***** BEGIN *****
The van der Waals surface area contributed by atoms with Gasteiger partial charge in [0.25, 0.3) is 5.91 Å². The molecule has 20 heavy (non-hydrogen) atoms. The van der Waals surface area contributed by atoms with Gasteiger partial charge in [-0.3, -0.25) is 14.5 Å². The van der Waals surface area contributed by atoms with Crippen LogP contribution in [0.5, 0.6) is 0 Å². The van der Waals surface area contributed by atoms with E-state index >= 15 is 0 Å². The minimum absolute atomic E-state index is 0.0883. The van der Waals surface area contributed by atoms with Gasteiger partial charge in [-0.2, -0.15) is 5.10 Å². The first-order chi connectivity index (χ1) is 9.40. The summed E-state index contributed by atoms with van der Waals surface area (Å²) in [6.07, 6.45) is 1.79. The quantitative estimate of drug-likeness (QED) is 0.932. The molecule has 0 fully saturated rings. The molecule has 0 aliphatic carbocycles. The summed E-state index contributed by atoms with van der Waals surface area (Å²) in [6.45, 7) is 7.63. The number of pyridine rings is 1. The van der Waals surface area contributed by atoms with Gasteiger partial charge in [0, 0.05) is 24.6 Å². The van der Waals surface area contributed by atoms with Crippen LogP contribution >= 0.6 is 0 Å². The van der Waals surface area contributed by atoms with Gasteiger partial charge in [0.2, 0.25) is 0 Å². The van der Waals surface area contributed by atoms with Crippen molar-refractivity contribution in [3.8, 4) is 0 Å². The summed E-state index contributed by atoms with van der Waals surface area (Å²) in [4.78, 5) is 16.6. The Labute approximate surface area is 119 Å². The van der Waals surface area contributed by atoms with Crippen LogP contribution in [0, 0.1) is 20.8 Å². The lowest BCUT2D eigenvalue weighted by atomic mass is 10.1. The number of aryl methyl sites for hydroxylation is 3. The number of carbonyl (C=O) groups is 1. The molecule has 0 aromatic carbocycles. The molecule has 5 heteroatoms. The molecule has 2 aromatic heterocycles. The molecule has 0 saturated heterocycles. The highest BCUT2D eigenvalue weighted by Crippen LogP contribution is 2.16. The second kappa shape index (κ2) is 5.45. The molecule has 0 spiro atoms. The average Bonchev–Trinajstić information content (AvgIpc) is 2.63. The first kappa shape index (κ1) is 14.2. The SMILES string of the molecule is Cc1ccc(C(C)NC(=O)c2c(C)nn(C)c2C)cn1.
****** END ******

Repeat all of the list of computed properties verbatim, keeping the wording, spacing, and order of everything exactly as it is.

The van der Waals surface area contributed by atoms with Gasteiger partial charge in [0.25, 0.3) is 5.91 Å². The molecule has 20 heavy (non-hydrogen) atoms. The van der Waals surface area contributed by atoms with Gasteiger partial charge in [-0.3, -0.25) is 14.5 Å². The van der Waals surface area contributed by atoms with Crippen LogP contribution in [0.5, 0.6) is 0 Å². The van der Waals surface area contributed by atoms with E-state index >= 15 is 0 Å². The minimum absolute atomic E-state index is 0.0883. The van der Waals surface area contributed by atoms with Gasteiger partial charge in [-0.2, -0.15) is 5.10 Å². The first-order chi connectivity index (χ1) is 9.40. The summed E-state index contributed by atoms with van der Waals surface area (Å²) in [6.07, 6.45) is 1.79. The quantitative estimate of drug-likeness (QED) is 0.932. The molecule has 0 fully saturated rings. The molecule has 0 aliphatic carbocycles. The summed E-state index contributed by atoms with van der Waals surface area (Å²) in [6.45, 7) is 7.63. The number of pyridine rings is 1. The van der Waals surface area contributed by atoms with Gasteiger partial charge in [0, 0.05) is 24.6 Å². The van der Waals surface area contributed by atoms with Crippen LogP contribution >= 0.6 is 0 Å². The van der Waals surface area contributed by atoms with Gasteiger partial charge in [0.2, 0.25) is 0 Å². The van der Waals surface area contributed by atoms with Crippen molar-refractivity contribution in [3.8, 4) is 0 Å². The summed E-state index contributed by atoms with van der Waals surface area (Å²) in [4.78, 5) is 16.6. The Labute approximate surface area is 119 Å². The van der Waals surface area contributed by atoms with Crippen LogP contribution in [0, 0.1) is 20.8 Å². The lowest BCUT2D eigenvalue weighted by atomic mass is 10.1. The number of aryl methyl sites for hydroxylation is 3. The number of carbonyl (C=O) groups is 1. The molecule has 0 aromatic carbocycles. The molecule has 5 heteroatoms. The molecule has 2 aromatic heterocycles. The molecule has 0 saturated heterocycles. The highest BCUT2D eigenvalue weighted by Crippen LogP contribution is 2.16. The second kappa shape index (κ2) is 5.45. The molecule has 0 spiro atoms. The average Bonchev–Trinajstić information content (AvgIpc) is 2.63. The first kappa shape index (κ1) is 14.2. The SMILES string of the molecule is Cc1ccc(C(C)NC(=O)c2c(C)nn(C)c2C)cn1.